What a Powertrain Warranty Covers and 3 Crucial Things It Doesn’t

Car manufacturers and dealers have long looked for ways to entice buyers into purchasing new and used vehicles.

One of the more common and effective strategies utilized by sellers is the offering of promotional packages including limited warranties, like powertrain warranties, designed to alleviate buyer anxiety about service and potential repair costs.

However, while these packages may appear extremely attractive to buyers, it is often confusing and challenging to identify what exactly is covered under these promotional packages.

If you have recently purchased a vehicle with a limited powertrain warranty and discovered a powertrain defect, it’s extremely important to understand exactly what services are and are not covered under warranty so you’re financially prepared for any potential repair costs that arise.

What Does “Powertrain Warranty” Mean?

Powertrain warranties are a type of limited warranty offered by manufacturers and vehicle sellers, which apply specifically to the components of the vehicle responsible for movement, known as the “powertrain.”

The components of the vehicle which make up the powertrain include the:

Powertrain warranties typically provide cost-free or nearly cost-free repairs and replacements of malfunctions, defects and damage to the powertrain components listed above.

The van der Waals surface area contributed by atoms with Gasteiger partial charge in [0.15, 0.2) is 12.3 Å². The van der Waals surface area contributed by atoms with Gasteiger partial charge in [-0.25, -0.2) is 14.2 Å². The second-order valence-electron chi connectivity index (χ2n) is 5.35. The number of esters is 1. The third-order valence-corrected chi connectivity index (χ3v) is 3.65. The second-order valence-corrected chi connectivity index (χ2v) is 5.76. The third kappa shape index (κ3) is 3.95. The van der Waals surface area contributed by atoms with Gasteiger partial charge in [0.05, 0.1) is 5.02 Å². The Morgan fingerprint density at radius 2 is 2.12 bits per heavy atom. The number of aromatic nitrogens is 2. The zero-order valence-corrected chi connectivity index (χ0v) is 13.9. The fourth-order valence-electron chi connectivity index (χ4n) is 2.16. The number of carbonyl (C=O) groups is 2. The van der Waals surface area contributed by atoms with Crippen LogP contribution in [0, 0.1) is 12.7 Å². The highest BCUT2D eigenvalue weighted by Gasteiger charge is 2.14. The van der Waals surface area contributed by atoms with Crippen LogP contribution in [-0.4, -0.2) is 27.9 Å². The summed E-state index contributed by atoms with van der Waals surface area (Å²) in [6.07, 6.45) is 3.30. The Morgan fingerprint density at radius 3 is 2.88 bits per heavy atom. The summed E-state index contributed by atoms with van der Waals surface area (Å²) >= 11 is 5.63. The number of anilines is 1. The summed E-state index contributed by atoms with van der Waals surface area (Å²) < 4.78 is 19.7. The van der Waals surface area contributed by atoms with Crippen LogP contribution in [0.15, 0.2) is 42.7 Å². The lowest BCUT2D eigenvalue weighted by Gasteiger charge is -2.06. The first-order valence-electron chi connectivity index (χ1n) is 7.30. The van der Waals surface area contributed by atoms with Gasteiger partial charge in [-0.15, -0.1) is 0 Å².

What is a Limited Powertrain Warranty?

Technically speaking, most if not all powertrain warranties fall under the category of a “limited powertrain warranty,” as they have a specific period of coverage which expires after a vehicle reaches a certain mileage or age.

Conversely, full warranties have no period of coverage deadlines, as they never expire. Full warranties are also much rarer in automobile sales.

What Does a Powertrain Warranty Cover?

While each powertrain warranty package will differ slightly in terms of coverage depending upon the manufacturer and terms of each agreement, there are a series of components that are virtually guaranteed to be covered across all powertrain warranties.

Engine components generally guaranteed to be covered under powertrain warranties include the:

  • Cylinder block
  • Crankshaft
  • Pistons
  • Timing belt
  • Gears
  • Intake
  • Exhaust valves
  • Heads
  • Oil pan
  • Valvetrain
  • Water pump
  • Fuel pump
  • Oil pump
  • Fuel injectors
  • Gaskets
  • Seals
  • Flywheel

Transmission coverage typically applies to all internal parts, like:

  • Mounts
  • Torque converter

Drive system coverage almost universally extends to:

  • Axle shafts
  • Axle housing
  • Joints

Most powertrain warranties include both mileage and year period of coverage, which expires upon reaching the first designated milestone. These deadlines are generally referred to as a “whichever comes first” period of eligibility.

Powertrain warranties typically have a larger period of coverage than standard bumper-to-bumper manufacturer warranties, with the standard warranty running an average of 5 years or 60,000 miles.